THAT'S WIDE!: David Heaney instructs the umpire as Mark Vaughan takes a late free in the 2006 All-Ireland semi-final. See number one below.
I must admit that the heart strings are pulling at me as I write this because we will no longer see two of the greats of the modern generation wear the Mayo colours again.
The retirements of James Nallen and David Heaney may have been coming; heck they may even have been unavoidable but it can’t not make me feel emotional about the end of an era.
A WATCHING BRIEF: It will be a view from the stands that two legends of Mayo football, David Heaney and James Nallen, have of Mayo football for 2010.
Time will wait for no man but it is a poor world if we cannot reflect on what people have brought to us when their careers finish and James and David have been the two greatest servants of Mayo football in the last 20 years and I know I am not exaggerating in saying that.
Over on gaaboard.com there has been a infantile debate about whether James Nallen is a legend or not. To anyone in Mayo the answer is not in doubt. But I would go further in terms of James and David – the men were true warriors of Mayo.
No men did more in the last fifteen years to bring us to the promised land. I’m filled with anguish when I realise that neither will ever hoist the Sam Maguire on a September Sunday. Is there two more deserving men of All-Ireland medals (James does have his glorious club medal with Cross’) on the island of Ireland? I think not.
So, when looked at in those stark terms, their careers have ended in failure. That’s the view others may have but, of course, it is not a view I subscribe to.
I’ve said it before and I’ll keep saying it – winning the All-Ireland is where we want to see ourselves but if we can’t enjoy the journey then we may as well throw our hat at it. And James and David have given us some wonderful moments on that journey.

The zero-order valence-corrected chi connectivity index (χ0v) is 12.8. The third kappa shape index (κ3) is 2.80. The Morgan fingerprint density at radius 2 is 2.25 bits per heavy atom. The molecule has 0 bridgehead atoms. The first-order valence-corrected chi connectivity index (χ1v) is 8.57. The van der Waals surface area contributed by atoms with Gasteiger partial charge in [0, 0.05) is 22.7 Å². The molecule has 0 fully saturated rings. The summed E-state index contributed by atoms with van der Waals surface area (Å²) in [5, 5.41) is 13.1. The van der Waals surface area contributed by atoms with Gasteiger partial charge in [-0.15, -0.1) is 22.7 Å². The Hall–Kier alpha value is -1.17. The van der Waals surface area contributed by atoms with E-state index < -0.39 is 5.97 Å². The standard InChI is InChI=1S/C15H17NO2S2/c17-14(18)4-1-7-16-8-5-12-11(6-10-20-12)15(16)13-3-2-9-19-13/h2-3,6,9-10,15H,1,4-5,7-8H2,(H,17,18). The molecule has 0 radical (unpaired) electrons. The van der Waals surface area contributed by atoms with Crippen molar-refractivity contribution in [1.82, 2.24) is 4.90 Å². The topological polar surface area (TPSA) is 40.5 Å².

FLEDGLING STAR: James Nallen in action against Kerry in 1996. See number 2 below.
Sunday sees the start of Mayo’s 2010 National League campaign but Team Mayo will look different without these two greats. I won’t say whether it will be better or worse without them because that would bring up a futile argument about ‘sell-by dates’ that is not the theme of this entry. But we will be lacking a special something.
James came on the scene at senior level in 1996. Prior to that he had played in the unsuccessful Under 21 finals of 1994 and 1995. He made these teams despite not playing minor for the county. That gave us a sign of his commitment and application and, boy, how much more of that we would see over the years. Despite being posted in Maynooth and then Galway with continuous work and studies, James never let club or county down and his commitment to both is, truly, the stuff of legend. Tales of him travelling to midweek Crossmolina sessions, despite instructions to ‘do his own thing’ in Galway are common currency.
After those Under 21 defeats, All-Ireland Senior final defeats followed in ’96 and ’97 to make it a pretty heartbreaking first four years wearing the county colours for James but he was undeterred and went on to be, to my mind, the outstanding centre-half back of this generation.
The sight of James bursting out of defence, ball tucked under his oxter, setting up another attack, was his trademark but he was, of course, far from a one trick pony. His pace and athleticism meant he was a wonderful covering defender too and he read the game very well. Very few centre-half forward shone playing against James.
More than all of his traits as a player James was a wonderful leader. He had an onfield presence that led a wonderful example for his teammates. I’ve heard newcomers to the panel in recent years say how much confidence they picked up from just being around James. It might be a word here, an action there. The man had and still has an aura that speaks of control and calm in the most inobstrusive way.
NO COMPROMISE: James Nallen celebrates with Sean Cavanagh, Martin McGrath and Dessie Dolan after series success over Australia in 2004.
Not that he was a lightweight. No, James could give and take it. But he preferred to play football and encapsulated the Corinthian spirit better than any other Mayo man I’ve ever seen.